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Singh Slams Sun, TV Practices

SUVA: Fiji's Daily Post today marked World Press Freedom Day with a news report and an editorial attacking two rival news organisations over alleged breaches of media ethics and business laws.

One organisation was also accused over breaching international copyright laws for downloading articles and pictures from the Internet for profit.

Complaints of improper practices and a breach of the Fair Trading Decree were filed with the Fair Trading Commission against the country's newest daily newspaper, the Fiji Sun, and Fiji Television Ltd.

But the newspaper apparently did not seek comments from the criticised rivals in its reports.

The editorial on 3 May 2000 said the Daily Post management's concern was over "unethical and illegal practices in the business end of media organisations."

It added: "It is hoped that these are promptly dealt with by the authorities under the fair trading and copyright laws. When the [media] industry keeps its house in order, it can fulfil its fundamental role in a democracy more effectively."

In its news report, the Daily Post quoted its general manager, Ranjit Singh, as saying: "Media freedom is as much about the right of media organisations to exist without any interference from external sources as it is with their right to co-exist with other media organisations without any internal disadvantages imposed by one on another.

"Here we have a case of a giant merchandiser C J Patel and Compay Ltd, which virtually monopolises major brands. Now it not only directly or indirectly has an interest in the Fiji Sun but also has an interest in an advertising agency, M & C Saatchi, which is an advertising placement agency.

"Major advertisers rely on this advertising company to impartially and neutrally place advertisements in local media. There is nan obvious conflict of interest here where the Daily Post faces unfair disadvantage over the Fiji Sun.

"Furthermore, C J Patel, being a major player in the market, is indulging in unethical practice in channelling advertising dollars contributed by brand manufacturers to organisations in which it has an interest. This is a clear breach of the Fair Trading Decree 1992 and we will expect the Ministry of Trade and Commerce to take immediate steps to curb such unfair practices," Singh said.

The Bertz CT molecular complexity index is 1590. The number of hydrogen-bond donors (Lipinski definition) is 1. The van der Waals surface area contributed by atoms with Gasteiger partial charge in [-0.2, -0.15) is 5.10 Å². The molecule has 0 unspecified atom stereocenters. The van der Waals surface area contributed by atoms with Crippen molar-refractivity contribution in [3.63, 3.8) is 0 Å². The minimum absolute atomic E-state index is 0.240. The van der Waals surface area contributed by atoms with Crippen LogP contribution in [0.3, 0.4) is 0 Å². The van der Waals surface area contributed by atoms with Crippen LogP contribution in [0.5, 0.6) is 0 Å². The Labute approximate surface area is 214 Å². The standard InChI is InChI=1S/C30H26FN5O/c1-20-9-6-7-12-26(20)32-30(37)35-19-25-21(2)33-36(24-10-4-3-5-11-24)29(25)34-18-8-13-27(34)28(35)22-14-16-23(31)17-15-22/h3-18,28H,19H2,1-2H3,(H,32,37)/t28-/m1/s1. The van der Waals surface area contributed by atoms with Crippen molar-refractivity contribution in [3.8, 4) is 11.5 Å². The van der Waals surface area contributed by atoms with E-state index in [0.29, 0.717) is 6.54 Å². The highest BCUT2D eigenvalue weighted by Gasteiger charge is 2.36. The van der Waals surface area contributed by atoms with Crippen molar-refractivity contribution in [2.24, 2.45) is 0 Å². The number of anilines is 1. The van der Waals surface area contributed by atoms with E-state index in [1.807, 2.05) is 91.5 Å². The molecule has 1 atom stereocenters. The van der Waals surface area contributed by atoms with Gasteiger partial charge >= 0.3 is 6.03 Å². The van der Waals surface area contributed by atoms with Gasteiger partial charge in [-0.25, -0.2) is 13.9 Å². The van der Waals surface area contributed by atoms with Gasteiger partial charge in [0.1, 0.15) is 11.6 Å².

The Daily Post also said Singh also accused Fiji TV of having an exclusive stance in favour of the Fiji Sun to which it provides weekly TV programmes in advance.

The Daily Post's requests have been turned down on the grounds that Fiji TV has an exclusive arrangement with the Fiji Sun.

This has prevented the Daily Post from publishing weekly TV guides for its readers.

"It is ironical that while the exclusive licence to Fiji TV goes against all the intentions of the Fair Trading Decree and fair trading guidelines, Fiji TV is rubbing off this exclusivity in its dealings with selected media organisations only," Singh was quoted as saying.

"The other breach that we have is blatant disregard of the copyright laws by newspapers that illegally download articles and pictures from the Internet and sell them for commercial use," he said.

"The Daily Post has exclusive licence through the the Review group for Filmfare magazine, We pay for the use of of stories and pictures while our competitors make profit over this in less than ethical ways.

"We hope the audio visual clause of the Copyright Act 1999 that comes in force on July 1, 2000, will put a stop to such unethical practices."

Singh urged the authorities to take action to put a stop to illegal practices.

"Therefore, on the first World Media Freedom Day of the new millennium, I urge other media organisations to probe into their conscience and avoid imposing unfair restrictions, disadvantaged competition and unethical and illegal practices on other media organisations," he said.


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